I've noticed this too. There have been suits on Capitol Hill--in both senses of the word--ever since there has been a Capitol Hill. What's different now, I think, is how pervasive they have become. Not that long ago, clothing served to reinforce the Congressional caste system. Dark suits for senators, lighter ones for chiefs of staff, jackets and flannel slacks for legislative assistants, the khaki and blue blazer uniform for interns. Now, it seems that dress up has moved down the scale. You see interns wearing suits and white shirts as they sort the mail. (Whether by acculturation or good sense, female interns still sometimes show up in dungarees.) It's as though everyone is going to inter views, which in a sense they are.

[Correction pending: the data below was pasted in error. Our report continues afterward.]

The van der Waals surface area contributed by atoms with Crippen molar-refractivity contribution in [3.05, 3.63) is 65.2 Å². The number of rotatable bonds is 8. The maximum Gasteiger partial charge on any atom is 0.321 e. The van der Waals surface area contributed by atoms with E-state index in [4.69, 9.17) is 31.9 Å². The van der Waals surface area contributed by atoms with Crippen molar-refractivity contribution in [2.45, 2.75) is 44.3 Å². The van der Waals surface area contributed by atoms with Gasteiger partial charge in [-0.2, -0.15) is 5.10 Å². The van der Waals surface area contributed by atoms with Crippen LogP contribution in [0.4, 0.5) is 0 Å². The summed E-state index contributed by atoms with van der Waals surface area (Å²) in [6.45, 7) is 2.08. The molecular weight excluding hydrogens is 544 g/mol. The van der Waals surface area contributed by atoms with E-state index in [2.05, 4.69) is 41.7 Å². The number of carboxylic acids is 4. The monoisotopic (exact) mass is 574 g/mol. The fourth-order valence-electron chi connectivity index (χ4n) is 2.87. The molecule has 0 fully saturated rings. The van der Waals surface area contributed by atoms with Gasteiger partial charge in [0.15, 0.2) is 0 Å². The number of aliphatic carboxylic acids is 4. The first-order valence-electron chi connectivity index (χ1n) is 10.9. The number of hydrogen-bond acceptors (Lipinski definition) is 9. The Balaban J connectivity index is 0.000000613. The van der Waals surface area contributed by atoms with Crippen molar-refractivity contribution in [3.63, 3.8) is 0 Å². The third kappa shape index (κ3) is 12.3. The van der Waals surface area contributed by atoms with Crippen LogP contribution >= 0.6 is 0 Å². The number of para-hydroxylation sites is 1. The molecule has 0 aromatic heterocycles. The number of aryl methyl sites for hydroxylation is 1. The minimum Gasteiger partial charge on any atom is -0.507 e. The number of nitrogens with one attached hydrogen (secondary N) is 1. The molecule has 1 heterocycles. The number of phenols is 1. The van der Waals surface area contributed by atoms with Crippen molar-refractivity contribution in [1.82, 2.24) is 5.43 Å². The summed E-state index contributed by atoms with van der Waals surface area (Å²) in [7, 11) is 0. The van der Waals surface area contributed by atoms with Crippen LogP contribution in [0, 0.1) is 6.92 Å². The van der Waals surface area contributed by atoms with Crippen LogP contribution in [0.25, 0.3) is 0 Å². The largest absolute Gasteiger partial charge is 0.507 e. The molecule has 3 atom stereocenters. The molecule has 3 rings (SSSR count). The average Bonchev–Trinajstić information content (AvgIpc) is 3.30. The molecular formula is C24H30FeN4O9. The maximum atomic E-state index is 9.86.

This is typically the cue for a pundit rant. Washington is dressing up at a time when the real producers in the economy, the hearty yeomen with the IPO rakings and nonexistent profits, are dressing down. How out of touch. How Beltway. It is true that the Washington power corridor can feel like a college campus on which everyone is trying to impress one another. Yet the power centers in most major cities are besuited too. And anyway, the question is not what they are wearing in Washington, but why.
Follow Bill Gates or other high tech billionaires through the halls of Congress these days and you get a clue. Those voices you hear are the sounds of powerful people fawning. Redmond and Mountain View may be a continent from Washington, but they revolve upon the same axis: the money culture that affects us all.